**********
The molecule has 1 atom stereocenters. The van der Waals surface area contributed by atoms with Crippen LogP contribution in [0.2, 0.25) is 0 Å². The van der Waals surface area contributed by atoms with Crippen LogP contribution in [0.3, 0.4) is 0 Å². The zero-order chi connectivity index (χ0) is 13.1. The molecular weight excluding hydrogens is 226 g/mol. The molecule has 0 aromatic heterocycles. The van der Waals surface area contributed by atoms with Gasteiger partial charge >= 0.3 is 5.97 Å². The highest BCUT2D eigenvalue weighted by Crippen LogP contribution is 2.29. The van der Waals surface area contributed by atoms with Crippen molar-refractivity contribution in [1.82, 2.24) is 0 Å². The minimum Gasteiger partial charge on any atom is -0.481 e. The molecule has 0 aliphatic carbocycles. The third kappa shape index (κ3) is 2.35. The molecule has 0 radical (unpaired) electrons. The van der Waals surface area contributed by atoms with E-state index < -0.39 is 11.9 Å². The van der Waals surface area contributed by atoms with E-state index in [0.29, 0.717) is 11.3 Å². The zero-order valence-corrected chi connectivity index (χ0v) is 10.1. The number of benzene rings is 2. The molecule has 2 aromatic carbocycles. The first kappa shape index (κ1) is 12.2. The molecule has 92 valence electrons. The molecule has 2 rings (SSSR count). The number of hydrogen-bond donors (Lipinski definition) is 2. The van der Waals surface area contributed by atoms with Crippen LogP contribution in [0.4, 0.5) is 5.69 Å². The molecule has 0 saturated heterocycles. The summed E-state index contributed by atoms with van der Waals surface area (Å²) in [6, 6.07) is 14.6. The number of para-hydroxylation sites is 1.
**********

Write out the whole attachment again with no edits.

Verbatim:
The molecule has 1 atom stereocenters. The van der Waals surface area contributed by atoms with Crippen LogP contribution in [0.2, 0.25) is 0 Å². The van der Waals surface area contributed by atoms with Crippen LogP contribution in [0.3, 0.4) is 0 Å². The zero-order chi connectivity index (χ0) is 13.1. The molecular weight excluding hydrogens is 226 g/mol. The molecule has 0 aromatic heterocycles. The van der Waals surface area contributed by atoms with Gasteiger partial charge >= 0.3 is 5.97 Å². The highest BCUT2D eigenvalue weighted by Crippen LogP contribution is 2.29. The van der Waals surface area contributed by atoms with Crippen molar-refractivity contribution in [1.82, 2.24) is 0 Å². The minimum Gasteiger partial charge on any atom is -0.481 e. The molecule has 0 aliphatic carbocycles. The third kappa shape index (κ3) is 2.35. The molecule has 0 radical (unpaired) electrons. The van der Waals surface area contributed by atoms with E-state index < -0.39 is 11.9 Å². The van der Waals surface area contributed by atoms with E-state index in [0.29, 0.717) is 11.3 Å². The zero-order valence-corrected chi connectivity index (χ0v) is 10.1. The number of benzene rings is 2. The molecule has 2 aromatic carbocycles. The first kappa shape index (κ1) is 12.2. The molecule has 92 valence electrons. The molecule has 2 rings (SSSR count). The number of hydrogen-bond donors (Lipinski definition) is 2. The van der Waals surface area contributed by atoms with Crippen LogP contribution in [0.4, 0.5) is 5.69 Å². The molecule has 0 saturated heterocycles. The summed E-state index contributed by atoms with van der Waals surface area (Å²) in [6, 6.07) is 14.6. The number of para-hydroxylation sites is 1.